A web page is a collection of HTML elements. CSS can control the design of an element, like its color, font, and spacing.

CSS can also control where an element sits on a page to create a page layout.

For example, the layout to the right has a top navigation bar, a large feature element, a grid of images, and then three pieces of supporting content.

What CSS properties are available to move elements around and create page layouts? Here are three common CSS properties.



CSS treats HTML elements like boxes. A box can be "block" or "inline".

  • Block elements display on a new line (e.g., h1, p, ul, li).

  • Inline elements display on the same line as their neighboring elements (e.g., img, a)

It's possible to change whether a box is block or inline by using the display property.


Try it out

Change the display of the li elements from block to inline so that they display on the same line.


The position property is used to move an HTML element to a precise position on the page.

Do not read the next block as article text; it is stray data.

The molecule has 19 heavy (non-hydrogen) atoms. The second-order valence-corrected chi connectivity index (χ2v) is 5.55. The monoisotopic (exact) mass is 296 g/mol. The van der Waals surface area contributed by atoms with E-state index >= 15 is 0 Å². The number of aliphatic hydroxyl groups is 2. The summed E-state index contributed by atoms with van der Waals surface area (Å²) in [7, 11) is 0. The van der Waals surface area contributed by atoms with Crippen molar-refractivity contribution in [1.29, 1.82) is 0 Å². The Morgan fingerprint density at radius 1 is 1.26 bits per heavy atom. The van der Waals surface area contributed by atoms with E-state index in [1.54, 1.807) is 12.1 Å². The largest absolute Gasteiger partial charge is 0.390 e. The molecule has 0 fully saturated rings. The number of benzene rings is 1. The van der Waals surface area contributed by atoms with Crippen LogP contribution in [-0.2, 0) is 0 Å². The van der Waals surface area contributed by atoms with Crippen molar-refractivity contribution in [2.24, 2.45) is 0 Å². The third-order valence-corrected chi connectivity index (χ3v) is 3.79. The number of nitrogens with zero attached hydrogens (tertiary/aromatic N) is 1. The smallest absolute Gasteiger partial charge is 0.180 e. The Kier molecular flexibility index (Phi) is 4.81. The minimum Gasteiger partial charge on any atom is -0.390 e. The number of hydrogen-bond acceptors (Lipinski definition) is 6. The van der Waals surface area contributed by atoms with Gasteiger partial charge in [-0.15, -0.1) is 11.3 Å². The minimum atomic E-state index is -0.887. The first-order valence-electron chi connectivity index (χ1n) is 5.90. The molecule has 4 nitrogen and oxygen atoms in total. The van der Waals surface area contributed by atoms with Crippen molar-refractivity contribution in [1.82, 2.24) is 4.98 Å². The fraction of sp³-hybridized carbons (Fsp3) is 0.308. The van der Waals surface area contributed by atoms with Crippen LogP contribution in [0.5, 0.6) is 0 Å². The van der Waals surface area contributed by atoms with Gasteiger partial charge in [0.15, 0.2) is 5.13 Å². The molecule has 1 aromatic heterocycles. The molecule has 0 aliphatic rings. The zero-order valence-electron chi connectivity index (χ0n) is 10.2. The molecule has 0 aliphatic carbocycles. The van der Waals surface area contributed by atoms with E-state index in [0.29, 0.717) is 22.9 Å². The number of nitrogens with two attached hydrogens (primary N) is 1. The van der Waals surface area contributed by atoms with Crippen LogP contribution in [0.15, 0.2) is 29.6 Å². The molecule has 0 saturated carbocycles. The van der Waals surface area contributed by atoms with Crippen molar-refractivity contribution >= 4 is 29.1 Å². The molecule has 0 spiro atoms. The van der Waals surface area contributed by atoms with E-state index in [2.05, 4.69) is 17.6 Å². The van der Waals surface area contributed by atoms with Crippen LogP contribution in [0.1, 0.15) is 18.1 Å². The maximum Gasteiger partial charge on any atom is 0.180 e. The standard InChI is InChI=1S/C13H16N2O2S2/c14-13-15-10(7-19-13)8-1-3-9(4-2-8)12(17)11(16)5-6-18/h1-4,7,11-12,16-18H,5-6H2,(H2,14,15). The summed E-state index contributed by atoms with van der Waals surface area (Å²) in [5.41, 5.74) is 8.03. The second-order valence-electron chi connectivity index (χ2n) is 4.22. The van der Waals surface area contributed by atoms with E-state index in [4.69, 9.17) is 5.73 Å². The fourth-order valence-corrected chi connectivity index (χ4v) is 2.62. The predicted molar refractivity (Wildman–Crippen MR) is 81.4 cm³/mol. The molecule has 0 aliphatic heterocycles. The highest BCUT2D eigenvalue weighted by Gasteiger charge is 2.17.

By setting position: relative, you can use the CSS properties top, left, bottom, and right to shift an element away from where it would have normally appeared on the page.


Try it out

In the editor/html window, change top to 91px and left to 55px. This will shift the h1 element 91px away from the top and 55px away from the left of its original position on the page.


The float property moves an element to the far left or far right of the page.

For example, setting float: right pulls an element to the far right side of the page, and the surrounding text wraps around it.


Try it out

Inside the img selector, set float: right to pull the image to the far right side of the page. Then inside the .learn-more, set clear: both. The clear property turns off the float, so the "Learn More" section returns to its normal flow on the page.

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